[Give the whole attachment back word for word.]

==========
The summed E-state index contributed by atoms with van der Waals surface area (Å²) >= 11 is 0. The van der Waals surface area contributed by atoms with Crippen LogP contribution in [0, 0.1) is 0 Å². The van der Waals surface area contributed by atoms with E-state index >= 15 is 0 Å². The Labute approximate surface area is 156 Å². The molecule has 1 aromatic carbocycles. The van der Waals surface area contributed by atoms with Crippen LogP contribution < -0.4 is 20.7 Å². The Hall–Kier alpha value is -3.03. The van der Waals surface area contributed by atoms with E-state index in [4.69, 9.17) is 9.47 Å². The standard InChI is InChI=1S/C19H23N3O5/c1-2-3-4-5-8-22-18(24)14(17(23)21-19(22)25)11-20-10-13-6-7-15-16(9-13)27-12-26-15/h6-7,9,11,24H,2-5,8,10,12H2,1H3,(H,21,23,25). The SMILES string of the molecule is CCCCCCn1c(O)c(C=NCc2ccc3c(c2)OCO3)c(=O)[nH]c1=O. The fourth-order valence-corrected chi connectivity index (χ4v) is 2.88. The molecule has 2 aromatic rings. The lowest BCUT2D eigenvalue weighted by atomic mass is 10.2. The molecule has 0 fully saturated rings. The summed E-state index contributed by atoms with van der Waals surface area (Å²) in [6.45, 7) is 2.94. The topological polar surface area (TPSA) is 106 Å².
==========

The summed E-state index contributed by atoms with van der Waals surface area (Å²) >= 11 is 0. The van der Waals surface area contributed by atoms with Crippen LogP contribution in [0, 0.1) is 0 Å². The van der Waals surface area contributed by atoms with E-state index >= 15 is 0 Å². The Labute approximate surface area is 156 Å². The molecule has 1 aromatic carbocycles. The van der Waals surface area contributed by atoms with Crippen LogP contribution < -0.4 is 20.7 Å². The Hall–Kier alpha value is -3.03. The van der Waals surface area contributed by atoms with E-state index in [4.69, 9.17) is 9.47 Å². The standard InChI is InChI=1S/C19H23N3O5/c1-2-3-4-5-8-22-18(24)14(17(23)21-19(22)25)11-20-10-13-6-7-15-16(9-13)27-12-26-15/h6-7,9,11,24H,2-5,8,10,12H2,1H3,(H,21,23,25). The SMILES string of the molecule is CCCCCCn1c(O)c(C=NCc2ccc3c(c2)OCO3)c(=O)[nH]c1=O. The fourth-order valence-corrected chi connectivity index (χ4v) is 2.88. The molecule has 2 aromatic rings. The lowest BCUT2D eigenvalue weighted by atomic mass is 10.2. The molecule has 0 fully saturated rings. The summed E-state index contributed by atoms with van der Waals surface area (Å²) in [6.45, 7) is 2.94. The topological polar surface area (TPSA) is 106 Å².